The desire for flexible working that allows individuals to choose when and where they work has resulted in a real boom for the so called ‘gig economy’ in recent years. Our research ‘To gig or not to gig: Stories from the modern economy’, published in March, found that approximately 1.3 million people across the UK are engaging in flexible ‘gig’ work. In order to gain a deeper understanding of what it’s really like to work in the gig economy, the CIPD is exploring this question through a short series of photographic journals that will be published over the next month.

Told through the eyes of ‘gig’ workers, we will feature the stories of Susie, a voiceover artist who has spent years working freelance and honing her skills; Elle, a recently graduated artist who is utilising odd job platforms, while she searches for something more permanent and David, a self-taught web developer who focuses on building his skills to ensure he remains relevant in the ever changing world of work. Through their personal experiences we explore key issues such as employment rights, voice, job security, pay and well-being; uncovering what it’s really like to work in this way, and exploring the opportunities and challenges that ‘gig’ workers face.

These stories provide a human perspective on this modern type of work; giving insight into what works well and what needs to change in order to create better quality jobs for individuals in alternative employment contracts. As well as painting an accurate picture of what is it is really like to work in this way, these journals also provide us with a compelling evidence-base to support the ongoing debate with policy makers and businesses to shape policy and regulation and more broadly, the future of work.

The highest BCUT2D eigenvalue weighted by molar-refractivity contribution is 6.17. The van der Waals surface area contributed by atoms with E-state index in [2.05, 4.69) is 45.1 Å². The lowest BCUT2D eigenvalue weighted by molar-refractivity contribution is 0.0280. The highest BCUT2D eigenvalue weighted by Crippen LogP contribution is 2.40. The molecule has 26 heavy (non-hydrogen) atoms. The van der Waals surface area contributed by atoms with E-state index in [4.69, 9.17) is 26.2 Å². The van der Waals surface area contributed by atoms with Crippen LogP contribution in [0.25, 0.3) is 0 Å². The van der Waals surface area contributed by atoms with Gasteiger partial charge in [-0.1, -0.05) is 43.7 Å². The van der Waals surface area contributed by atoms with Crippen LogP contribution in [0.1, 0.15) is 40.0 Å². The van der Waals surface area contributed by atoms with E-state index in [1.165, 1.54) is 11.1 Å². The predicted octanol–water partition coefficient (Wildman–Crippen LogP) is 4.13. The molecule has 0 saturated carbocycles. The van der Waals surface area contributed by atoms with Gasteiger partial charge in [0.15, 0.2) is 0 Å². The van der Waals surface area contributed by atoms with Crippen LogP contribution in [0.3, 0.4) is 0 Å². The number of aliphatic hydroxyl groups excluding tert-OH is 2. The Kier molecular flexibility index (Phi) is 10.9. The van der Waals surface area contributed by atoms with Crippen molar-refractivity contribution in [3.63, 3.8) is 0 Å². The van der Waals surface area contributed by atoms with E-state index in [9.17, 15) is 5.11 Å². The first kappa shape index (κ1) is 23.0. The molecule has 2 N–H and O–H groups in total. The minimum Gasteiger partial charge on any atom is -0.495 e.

The recently published Taylor review of modern working practices has shone a light on some of the core issues confronting the world of world; highlighting the need for strong employment relationships and culminating in a call to prioritise good work for all. Our new photo-journals will focus on some of these key issues, asking questions around how workers in different types of ‘gig’ work manage aspects such as work-life balance, income, healthcare and pensions. They provide the workers’ points of view on their experiences of working in the ‘gig’ economy and what they would change.

To read these stories, please visit our gig economy hub.

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If you’re a journalist or member of the press looking for more information or to speak to one of our experts, please contact our press team. 

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About the CIPD

At the CIPD, we champion better work and working lives. We help organisations to thrive by focusing on their people, supporting economies and society for the future. We lead debate as the voice for everyone wanting a better world of work.